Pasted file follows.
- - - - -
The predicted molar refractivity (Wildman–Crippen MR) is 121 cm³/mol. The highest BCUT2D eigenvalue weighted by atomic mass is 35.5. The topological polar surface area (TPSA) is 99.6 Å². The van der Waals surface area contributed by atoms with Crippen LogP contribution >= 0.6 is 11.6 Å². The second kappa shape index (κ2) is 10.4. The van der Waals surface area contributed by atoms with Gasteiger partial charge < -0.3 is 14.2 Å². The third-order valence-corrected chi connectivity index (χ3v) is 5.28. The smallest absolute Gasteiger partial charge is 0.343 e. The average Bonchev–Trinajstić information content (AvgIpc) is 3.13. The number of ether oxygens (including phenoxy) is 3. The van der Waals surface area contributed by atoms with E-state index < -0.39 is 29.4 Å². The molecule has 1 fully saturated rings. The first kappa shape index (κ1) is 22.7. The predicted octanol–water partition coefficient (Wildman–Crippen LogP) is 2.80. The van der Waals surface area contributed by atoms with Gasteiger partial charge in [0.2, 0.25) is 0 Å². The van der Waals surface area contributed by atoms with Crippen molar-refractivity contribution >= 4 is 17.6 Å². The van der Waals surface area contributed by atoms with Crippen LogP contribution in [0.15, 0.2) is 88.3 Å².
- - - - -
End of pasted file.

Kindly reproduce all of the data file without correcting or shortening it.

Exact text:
The predicted molar refractivity (Wildman–Crippen MR) is 121 cm³/mol. The highest BCUT2D eigenvalue weighted by atomic mass is 35.5. The topological polar surface area (TPSA) is 99.6 Å². The van der Waals surface area contributed by atoms with Crippen LogP contribution >= 0.6 is 11.6 Å². The second kappa shape index (κ2) is 10.4. The van der Waals surface area contributed by atoms with Gasteiger partial charge < -0.3 is 14.2 Å². The third-order valence-corrected chi connectivity index (χ3v) is 5.28. The smallest absolute Gasteiger partial charge is 0.343 e. The average Bonchev–Trinajstić information content (AvgIpc) is 3.13. The number of ether oxygens (including phenoxy) is 3. The van der Waals surface area contributed by atoms with E-state index < -0.39 is 29.4 Å². The molecule has 1 fully saturated rings. The first kappa shape index (κ1) is 22.7. The predicted octanol–water partition coefficient (Wildman–Crippen LogP) is 2.80. The van der Waals surface area contributed by atoms with Gasteiger partial charge in [0.2, 0.25) is 0 Å². The van der Waals surface area contributed by atoms with Crippen molar-refractivity contribution >= 4 is 17.6 Å². The van der Waals surface area contributed by atoms with Crippen LogP contribution in [0.15, 0.2) is 88.3 Å².